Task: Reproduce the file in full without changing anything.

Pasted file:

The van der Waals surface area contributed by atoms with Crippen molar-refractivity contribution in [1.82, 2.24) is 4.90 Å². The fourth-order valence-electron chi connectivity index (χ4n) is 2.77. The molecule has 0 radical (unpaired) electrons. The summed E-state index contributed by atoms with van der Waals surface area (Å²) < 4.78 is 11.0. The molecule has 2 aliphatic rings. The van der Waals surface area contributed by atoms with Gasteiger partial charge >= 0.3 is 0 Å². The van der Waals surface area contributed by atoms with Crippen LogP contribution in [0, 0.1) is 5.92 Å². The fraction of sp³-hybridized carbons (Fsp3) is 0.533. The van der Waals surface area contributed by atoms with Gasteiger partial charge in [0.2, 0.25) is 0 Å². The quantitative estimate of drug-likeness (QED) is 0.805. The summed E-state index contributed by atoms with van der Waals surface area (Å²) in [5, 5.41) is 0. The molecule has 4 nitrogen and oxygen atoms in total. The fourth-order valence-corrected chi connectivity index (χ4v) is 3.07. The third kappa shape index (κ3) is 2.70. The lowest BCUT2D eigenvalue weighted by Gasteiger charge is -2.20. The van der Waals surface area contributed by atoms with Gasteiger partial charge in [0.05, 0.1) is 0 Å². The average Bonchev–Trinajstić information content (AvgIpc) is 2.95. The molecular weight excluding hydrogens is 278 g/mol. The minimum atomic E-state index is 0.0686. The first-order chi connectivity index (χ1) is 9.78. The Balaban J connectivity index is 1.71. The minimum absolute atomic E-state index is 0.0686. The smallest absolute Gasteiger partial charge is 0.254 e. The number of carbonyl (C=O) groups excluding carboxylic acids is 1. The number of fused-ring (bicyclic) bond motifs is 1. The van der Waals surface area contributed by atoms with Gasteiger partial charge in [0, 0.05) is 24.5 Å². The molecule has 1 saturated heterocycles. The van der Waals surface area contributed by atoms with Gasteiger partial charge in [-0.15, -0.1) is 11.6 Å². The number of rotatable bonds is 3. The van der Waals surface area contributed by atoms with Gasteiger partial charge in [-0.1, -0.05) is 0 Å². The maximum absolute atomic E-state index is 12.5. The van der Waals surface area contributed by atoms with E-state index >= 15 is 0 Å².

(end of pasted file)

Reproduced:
The van der Waals surface area contributed by atoms with Crippen molar-refractivity contribution in [1.82, 2.24) is 4.90 Å². The fourth-order valence-electron chi connectivity index (χ4n) is 2.77. The molecule has 0 radical (unpaired) electrons. The summed E-state index contributed by atoms with van der Waals surface area (Å²) < 4.78 is 11.0. The molecule has 2 aliphatic rings. The van der Waals surface area contributed by atoms with Gasteiger partial charge >= 0.3 is 0 Å². The van der Waals surface area contributed by atoms with Crippen LogP contribution in [0, 0.1) is 5.92 Å². The fraction of sp³-hybridized carbons (Fsp3) is 0.533. The van der Waals surface area contributed by atoms with Gasteiger partial charge in [0.2, 0.25) is 0 Å². The quantitative estimate of drug-likeness (QED) is 0.805. The summed E-state index contributed by atoms with van der Waals surface area (Å²) in [5, 5.41) is 0. The molecule has 4 nitrogen and oxygen atoms in total. The fourth-order valence-corrected chi connectivity index (χ4v) is 3.07. The third kappa shape index (κ3) is 2.70. The lowest BCUT2D eigenvalue weighted by Gasteiger charge is -2.20. The van der Waals surface area contributed by atoms with Gasteiger partial charge in [0.05, 0.1) is 0 Å². The average Bonchev–Trinajstić information content (AvgIpc) is 2.95. The molecular weight excluding hydrogens is 278 g/mol. The minimum atomic E-state index is 0.0686. The first-order chi connectivity index (χ1) is 9.78. The Balaban J connectivity index is 1.71. The minimum absolute atomic E-state index is 0.0686. The smallest absolute Gasteiger partial charge is 0.254 e. The number of carbonyl (C=O) groups excluding carboxylic acids is 1. The number of fused-ring (bicyclic) bond motifs is 1. The van der Waals surface area contributed by atoms with Gasteiger partial charge in [0, 0.05) is 24.5 Å². The molecule has 1 saturated heterocycles. The van der Waals surface area contributed by atoms with Gasteiger partial charge in [-0.15, -0.1) is 11.6 Å². The number of rotatable bonds is 3. The van der Waals surface area contributed by atoms with Gasteiger partial charge in [-0.1, -0.05) is 0 Å². The maximum absolute atomic E-state index is 12.5. The van der Waals surface area contributed by atoms with E-state index >= 15 is 0 Å².